ARLINGTON, Texas — Jim Calhoun may no longer officially be the Connecticut basketball coach. But that doesn't mean a 71-year-old Hall of Famer with three NCAA championship rings doesn't still know a thing about motivating his former team.
As Friday's public workouts for the Final Four were winding down inside AT&T Stadium, Calhoun pulled aside UConn junior forward DeAndre Daniels and told him, "Nobody's talking about you."
Replied Daniels as he eyed the Huskies' showdown with No. 1 Florida: "Everybody will be talking about me after Saturday."
After scoring 20 points and grabbing 10 rebounds in UConn's stunning 63-53 victory over the Gators, a win to snap a 30-game Florida win streak and move the Huskies into Monday night's national title game, Daniels was the talk of the town. Or at least of his head coach.
"DeAndre was huge for us," Kevin Ollie said. "He was pretty much unstoppable."
The Gators were who looked unstoppable early. They led 16-4 after nine minutes, their offense and defense clicking with equal efficiency. At that point, there was probably more interest in whether UConn would reach 10 points by halftime rather than who would win the game.
But then UConn woke up. Or relaxed. Or both. By the time the final TV timeout of the first half arrived with 3:18 to go, the Huskies owned a 21-20 lead.
Florida has won these kinds of games all season, their four seniors able to extricate themselves from all manner of tight spots. But with the eyes of Texas upon the Gators in the biggest game of their lives, they trudged to the locker room in a 25-22 hole courtesy of a 21-6 UConn run.
The single most telling stat of the opening half: Florida was 1-of-7 on 3-pointers while UConn was 4-of-7. In a cavernous stadium where depth perception was supposed to be an issue, one wondered if Florida could win if it couldn't shoot straight.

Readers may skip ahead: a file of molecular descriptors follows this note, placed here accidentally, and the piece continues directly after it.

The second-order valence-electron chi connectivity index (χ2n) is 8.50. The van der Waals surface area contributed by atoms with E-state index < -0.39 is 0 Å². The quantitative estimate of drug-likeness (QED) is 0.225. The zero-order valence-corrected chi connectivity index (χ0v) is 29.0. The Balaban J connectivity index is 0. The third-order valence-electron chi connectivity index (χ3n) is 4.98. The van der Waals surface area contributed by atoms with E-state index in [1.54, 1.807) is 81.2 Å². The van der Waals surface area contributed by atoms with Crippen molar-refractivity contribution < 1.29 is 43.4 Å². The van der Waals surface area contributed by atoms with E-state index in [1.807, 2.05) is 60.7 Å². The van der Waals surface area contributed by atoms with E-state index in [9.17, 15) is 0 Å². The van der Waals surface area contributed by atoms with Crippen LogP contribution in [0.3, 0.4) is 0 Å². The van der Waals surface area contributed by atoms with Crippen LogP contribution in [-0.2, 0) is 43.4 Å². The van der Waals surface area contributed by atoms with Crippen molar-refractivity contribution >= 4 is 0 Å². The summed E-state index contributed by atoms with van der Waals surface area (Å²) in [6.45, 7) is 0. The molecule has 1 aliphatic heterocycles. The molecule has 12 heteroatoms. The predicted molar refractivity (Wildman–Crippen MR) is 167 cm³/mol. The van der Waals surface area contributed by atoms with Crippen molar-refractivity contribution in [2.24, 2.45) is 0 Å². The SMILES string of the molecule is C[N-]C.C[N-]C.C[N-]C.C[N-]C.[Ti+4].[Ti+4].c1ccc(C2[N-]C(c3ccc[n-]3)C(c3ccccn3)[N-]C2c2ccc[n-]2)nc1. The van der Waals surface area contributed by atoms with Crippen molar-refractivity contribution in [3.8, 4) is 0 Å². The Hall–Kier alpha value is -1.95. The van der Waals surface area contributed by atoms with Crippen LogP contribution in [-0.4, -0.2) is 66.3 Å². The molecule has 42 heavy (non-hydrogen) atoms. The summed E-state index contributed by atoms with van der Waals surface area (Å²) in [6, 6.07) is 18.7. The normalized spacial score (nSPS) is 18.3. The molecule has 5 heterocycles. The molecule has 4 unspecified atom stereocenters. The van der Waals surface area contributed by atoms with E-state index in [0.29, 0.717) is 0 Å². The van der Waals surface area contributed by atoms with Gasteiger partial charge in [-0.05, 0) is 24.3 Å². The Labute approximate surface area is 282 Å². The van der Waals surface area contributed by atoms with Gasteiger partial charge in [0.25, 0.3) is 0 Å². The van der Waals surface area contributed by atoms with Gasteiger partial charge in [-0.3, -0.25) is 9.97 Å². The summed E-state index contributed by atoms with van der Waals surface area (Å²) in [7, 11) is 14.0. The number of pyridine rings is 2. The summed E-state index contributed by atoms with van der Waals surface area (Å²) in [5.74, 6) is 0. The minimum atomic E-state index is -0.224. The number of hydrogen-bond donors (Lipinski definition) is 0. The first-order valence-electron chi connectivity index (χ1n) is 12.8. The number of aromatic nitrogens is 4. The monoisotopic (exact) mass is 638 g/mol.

Yet the second half had also been the Gators' calling card all season. Down seven at Kentucky with 11 to go, they scored on 16 straight possessions to win by 10. They overcame deficits against Auburn and Tennessee down the stretch. Seemingly struggling in last week's second half against UCLA, their lead down to 56-55, the Gators ran off 10 straight points to coast comfortably home.
But this time it was UConn that showed the early second-half resolve. The Huskies built a 10-point lead. They held the Gators to zero 3-point field goals in the final half. In fact, after Michael Frazier swished a triple out of the left corner to open the game, Florida didn't hit another trey the rest of the night, missing its final nine tries.
Yet the Gators kept fighting, finally cutting the deficit to three points in the final five minutes.
Said Patric Young, who led the Gators with 19 point and five rebounds: "When we cut it back to three, I really thought we were going to take the game. But they just kept playing great."
It's never easy closing the door on a season, especially one as special as that orchestrated by Florida. The Gators won all 21 Southeastern Conference games they played, a league record. They won their first four NCAA tourney games by double figures. Three of the last four teams to do that had won the title.
And they had a 12-point lead in this one before the game was 10 minutes old.
But then the Huskies hustled harder and smarter. They attacked the rim. They didn't settle for 3-pointers. They smothered Frazier throughout, holding him to just two more field-goal attempts and no more points after the game's opening minute.
"And," said Wilbekin, his eyes moist, "a couple of us had bad shooting nights."
It happens. Especially in cavernous football stadiums that never should host basketball tournaments.
But that shouldn't wipe away all the Gators' good nights.
"We accomplished a lot," senior forward Will Yeguete said. "The other team just played better than us tonight."
Contact Mark Wiedmer at firstname.lastname@example.org
Mark Wiedmer started work at the Chattanooga News-Free Press on Valentine’s Day of 1983. At the time, he had to get an advance from his boss to buy a Valentine gift for his wife. Mark was hired as a graphic artist but quickly moved to sports, where he oversaw prep football for a time, won the “Pick’ em” box in 1985 and took over the UTC basketball beat the following year. By 1990, he was ...